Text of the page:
Rent, depreciation, interest on loans and lease expenses are all examples of fixed costs. They are expenses that occur every month regardless of how much production occurs. Variable costs, on the other hand, are expenses that increase as production increases. These costs are accounted for in cost accounting.

Q: Is management and cost accounting the same?

Ans:

Management accounting provides both quantitative and qualitative data, whereas cost accounting focuses solely on quantitative data. Management accounting is important for strategy development and goal setting, whereas cost accounting helps prevent unnecessary costs.

Q: Give a point of difference between cost accounting and management accounting.

Ans:

Management accounting is different from cost accounting as management accounting gathers data that is available to the administration only, whereas cost accounting collects data that is accessible to the management, the shareholders, and the vendors.

Disclaimer :
The information, product and services provided on this website are provided on an “as is” and “as available” basis without any warranty or representation, express or implied. Khatabook Blogs are meant purely for educational discussion of financial products and services. Khatabook does not make a guarantee that the service will meet your requirements, or that it will be uninterrupted, timely and secure, and that errors, if any, will be corrected. The material and information contained herein is for general information purposes only. Consult a professional before relying on the information to make any legal, financial or business decisions. Use this information strictly at your own risk. Khatabook will not be liable for any false, inaccurate or incomplete information present on the website. Although every effort is made to ensure that the information contained in this website is updated, relevant and accurate, Khatabook makes no guarantees about the completeness, reliability, accuracy, suitability or availability with respect to the website or the information, product, services or related graphics contained on the website for any purpose. Khatabook will not be liable for the website being temporarily unavailable, due to any technical issues or otherwise, beyond its control and for any loss or damage suffered as a result of the use of or access to, or inability to use or access to this website whatsoever.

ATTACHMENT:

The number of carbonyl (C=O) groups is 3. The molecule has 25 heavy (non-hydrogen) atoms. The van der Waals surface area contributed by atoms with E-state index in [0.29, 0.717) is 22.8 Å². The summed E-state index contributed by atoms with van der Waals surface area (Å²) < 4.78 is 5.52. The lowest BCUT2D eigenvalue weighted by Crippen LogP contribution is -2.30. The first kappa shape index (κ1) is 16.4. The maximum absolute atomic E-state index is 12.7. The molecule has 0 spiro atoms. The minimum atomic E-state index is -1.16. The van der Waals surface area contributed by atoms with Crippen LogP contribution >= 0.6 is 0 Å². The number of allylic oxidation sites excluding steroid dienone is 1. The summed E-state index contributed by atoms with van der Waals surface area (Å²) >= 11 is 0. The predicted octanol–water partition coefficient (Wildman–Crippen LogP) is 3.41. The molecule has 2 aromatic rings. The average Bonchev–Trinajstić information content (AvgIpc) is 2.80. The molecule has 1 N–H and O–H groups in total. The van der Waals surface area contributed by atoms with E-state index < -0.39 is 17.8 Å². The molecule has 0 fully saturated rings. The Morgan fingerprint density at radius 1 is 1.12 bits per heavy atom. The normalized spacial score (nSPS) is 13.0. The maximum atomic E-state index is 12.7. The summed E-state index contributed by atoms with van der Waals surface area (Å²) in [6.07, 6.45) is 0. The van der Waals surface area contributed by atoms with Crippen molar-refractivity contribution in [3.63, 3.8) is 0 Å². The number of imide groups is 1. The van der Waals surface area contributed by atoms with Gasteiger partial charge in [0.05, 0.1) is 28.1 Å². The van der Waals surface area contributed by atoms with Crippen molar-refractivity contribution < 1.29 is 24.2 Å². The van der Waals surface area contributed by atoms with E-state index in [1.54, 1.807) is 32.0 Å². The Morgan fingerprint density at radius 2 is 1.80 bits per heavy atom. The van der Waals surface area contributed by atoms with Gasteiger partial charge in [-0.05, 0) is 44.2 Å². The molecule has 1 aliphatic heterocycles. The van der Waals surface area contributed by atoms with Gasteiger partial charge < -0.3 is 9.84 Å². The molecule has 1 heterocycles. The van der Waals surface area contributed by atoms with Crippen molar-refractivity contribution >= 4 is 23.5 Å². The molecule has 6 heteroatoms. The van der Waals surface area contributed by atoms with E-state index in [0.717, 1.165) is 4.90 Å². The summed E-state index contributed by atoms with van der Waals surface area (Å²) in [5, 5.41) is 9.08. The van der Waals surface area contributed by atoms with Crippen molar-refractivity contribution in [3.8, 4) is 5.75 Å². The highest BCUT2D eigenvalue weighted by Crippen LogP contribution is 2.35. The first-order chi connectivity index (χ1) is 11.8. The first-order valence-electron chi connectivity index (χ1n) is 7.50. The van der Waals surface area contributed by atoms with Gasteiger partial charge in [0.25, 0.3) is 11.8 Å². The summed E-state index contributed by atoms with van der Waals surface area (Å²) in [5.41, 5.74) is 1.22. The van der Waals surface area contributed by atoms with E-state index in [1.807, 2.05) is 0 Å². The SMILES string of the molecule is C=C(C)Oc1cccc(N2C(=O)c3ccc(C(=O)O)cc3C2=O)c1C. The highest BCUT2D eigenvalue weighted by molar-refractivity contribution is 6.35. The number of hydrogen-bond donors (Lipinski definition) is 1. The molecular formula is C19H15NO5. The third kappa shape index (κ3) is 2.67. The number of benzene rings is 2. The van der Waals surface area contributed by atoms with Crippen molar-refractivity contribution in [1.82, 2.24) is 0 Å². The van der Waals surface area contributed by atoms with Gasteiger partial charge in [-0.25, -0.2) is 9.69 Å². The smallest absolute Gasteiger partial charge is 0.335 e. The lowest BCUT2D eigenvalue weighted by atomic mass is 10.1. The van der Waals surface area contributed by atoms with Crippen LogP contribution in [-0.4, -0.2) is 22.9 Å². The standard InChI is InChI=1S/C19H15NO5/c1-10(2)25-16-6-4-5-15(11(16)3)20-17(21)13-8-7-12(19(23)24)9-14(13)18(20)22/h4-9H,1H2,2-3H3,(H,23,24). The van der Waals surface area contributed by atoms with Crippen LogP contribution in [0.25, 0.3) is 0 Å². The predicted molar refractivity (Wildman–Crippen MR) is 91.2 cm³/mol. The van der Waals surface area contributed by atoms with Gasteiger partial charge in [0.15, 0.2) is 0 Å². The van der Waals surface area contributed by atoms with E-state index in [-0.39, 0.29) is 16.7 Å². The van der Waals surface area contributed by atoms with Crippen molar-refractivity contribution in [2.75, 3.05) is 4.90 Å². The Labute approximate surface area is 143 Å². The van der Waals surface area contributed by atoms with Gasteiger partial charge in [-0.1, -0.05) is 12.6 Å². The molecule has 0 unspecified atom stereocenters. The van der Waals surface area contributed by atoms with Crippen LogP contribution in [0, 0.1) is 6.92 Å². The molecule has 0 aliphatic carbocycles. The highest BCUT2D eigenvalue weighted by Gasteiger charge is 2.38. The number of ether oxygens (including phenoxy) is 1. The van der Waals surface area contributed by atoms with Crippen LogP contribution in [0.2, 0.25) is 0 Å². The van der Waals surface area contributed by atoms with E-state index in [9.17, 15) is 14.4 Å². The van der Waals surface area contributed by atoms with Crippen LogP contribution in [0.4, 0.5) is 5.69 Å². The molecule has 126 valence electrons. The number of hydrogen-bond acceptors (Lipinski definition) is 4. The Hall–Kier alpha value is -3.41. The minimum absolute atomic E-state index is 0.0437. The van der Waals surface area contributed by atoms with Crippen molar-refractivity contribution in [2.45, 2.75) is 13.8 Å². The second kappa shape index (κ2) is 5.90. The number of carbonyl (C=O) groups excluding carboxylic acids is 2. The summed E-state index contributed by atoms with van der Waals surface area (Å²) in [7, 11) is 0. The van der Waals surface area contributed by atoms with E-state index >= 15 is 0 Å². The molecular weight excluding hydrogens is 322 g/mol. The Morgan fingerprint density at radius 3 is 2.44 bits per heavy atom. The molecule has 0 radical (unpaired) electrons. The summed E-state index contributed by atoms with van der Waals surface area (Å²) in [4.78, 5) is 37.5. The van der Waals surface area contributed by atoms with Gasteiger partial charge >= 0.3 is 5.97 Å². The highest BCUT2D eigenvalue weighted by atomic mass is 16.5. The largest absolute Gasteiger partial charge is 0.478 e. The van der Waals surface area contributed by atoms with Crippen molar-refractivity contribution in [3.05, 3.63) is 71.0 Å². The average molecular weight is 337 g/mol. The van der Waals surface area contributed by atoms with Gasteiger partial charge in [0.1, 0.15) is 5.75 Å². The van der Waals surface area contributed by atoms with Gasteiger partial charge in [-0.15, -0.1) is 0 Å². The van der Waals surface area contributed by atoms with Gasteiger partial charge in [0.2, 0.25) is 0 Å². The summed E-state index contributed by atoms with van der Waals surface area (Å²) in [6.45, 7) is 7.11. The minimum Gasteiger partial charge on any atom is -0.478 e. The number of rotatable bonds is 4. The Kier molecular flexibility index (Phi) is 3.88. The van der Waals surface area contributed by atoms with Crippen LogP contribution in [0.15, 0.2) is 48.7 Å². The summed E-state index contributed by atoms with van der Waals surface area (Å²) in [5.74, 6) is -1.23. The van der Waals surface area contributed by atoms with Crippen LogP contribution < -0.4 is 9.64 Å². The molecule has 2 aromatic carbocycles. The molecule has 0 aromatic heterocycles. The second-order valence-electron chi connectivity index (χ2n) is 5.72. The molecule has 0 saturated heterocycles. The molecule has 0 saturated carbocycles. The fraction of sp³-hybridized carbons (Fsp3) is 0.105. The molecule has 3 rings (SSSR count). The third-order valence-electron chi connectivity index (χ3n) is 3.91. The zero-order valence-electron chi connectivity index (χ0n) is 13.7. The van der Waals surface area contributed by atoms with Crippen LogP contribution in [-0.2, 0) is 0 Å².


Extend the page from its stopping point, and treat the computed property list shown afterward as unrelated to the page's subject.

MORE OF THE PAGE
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Disclaimer :
The information, product and services provided on this website are provided on an “as is” and “as available” basis without any warranty or representation, express or implied. Khatabook Blogs are meant purely for educational discussion of financial products and services. Khatabook does not make a guarantee that the service will meet your requirements, or that it will be uninterrupted, timely and secure, and that errors, if any, will be corrected. The material and information contained herein is for general information purposes only. Consult a professional before relying on the information to make any legal, financial or business decisions. Use this information strictly at your own risk. Khatabook will not be liable for any false, inaccurate or incomplete information present on the website. Although every effort is made to ensure that the information contained in this website is updated, relevant and accurate, Khatabook makes no guarantees about the completeness, reliability, accuracy, suitability or availability with respect to the website or the information, product, services or related graphics contained on the website for any purpose. Khatabook will not be liable for the website being temporarily unavailable, due to any technical issues or otherwise, beyond its control and for any loss or damage suffered as a result of the use of or access to, or inability to use or access to this website whatsoever.